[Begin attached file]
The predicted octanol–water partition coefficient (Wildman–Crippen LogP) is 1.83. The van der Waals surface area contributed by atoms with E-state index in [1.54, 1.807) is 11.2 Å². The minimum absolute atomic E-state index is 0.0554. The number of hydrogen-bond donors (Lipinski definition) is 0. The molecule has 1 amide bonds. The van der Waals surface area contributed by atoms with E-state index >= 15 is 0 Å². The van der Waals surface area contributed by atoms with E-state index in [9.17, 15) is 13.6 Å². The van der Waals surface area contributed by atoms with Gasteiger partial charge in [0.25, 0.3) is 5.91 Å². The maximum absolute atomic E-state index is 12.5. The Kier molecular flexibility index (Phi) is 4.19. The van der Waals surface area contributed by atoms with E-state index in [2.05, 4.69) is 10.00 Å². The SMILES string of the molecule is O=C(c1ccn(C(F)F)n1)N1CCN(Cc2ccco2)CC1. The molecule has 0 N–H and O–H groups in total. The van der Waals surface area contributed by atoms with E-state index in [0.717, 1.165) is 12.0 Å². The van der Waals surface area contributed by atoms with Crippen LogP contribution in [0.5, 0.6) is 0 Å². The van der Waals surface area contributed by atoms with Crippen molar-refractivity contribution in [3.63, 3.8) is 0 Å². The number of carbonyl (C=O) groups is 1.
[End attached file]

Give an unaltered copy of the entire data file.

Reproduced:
The predicted octanol–water partition coefficient (Wildman–Crippen LogP) is 1.83. The van der Waals surface area contributed by atoms with E-state index in [1.54, 1.807) is 11.2 Å². The minimum absolute atomic E-state index is 0.0554. The number of hydrogen-bond donors (Lipinski definition) is 0. The molecule has 1 amide bonds. The van der Waals surface area contributed by atoms with E-state index >= 15 is 0 Å². The van der Waals surface area contributed by atoms with E-state index in [9.17, 15) is 13.6 Å². The van der Waals surface area contributed by atoms with Gasteiger partial charge in [0.25, 0.3) is 5.91 Å². The maximum absolute atomic E-state index is 12.5. The Kier molecular flexibility index (Phi) is 4.19. The van der Waals surface area contributed by atoms with E-state index in [2.05, 4.69) is 10.00 Å². The SMILES string of the molecule is O=C(c1ccn(C(F)F)n1)N1CCN(Cc2ccco2)CC1. The molecule has 0 N–H and O–H groups in total. The van der Waals surface area contributed by atoms with E-state index in [0.717, 1.165) is 12.0 Å². The van der Waals surface area contributed by atoms with Crippen LogP contribution in [0.5, 0.6) is 0 Å². The van der Waals surface area contributed by atoms with Crippen molar-refractivity contribution in [3.63, 3.8) is 0 Å². The number of carbonyl (C=O) groups is 1.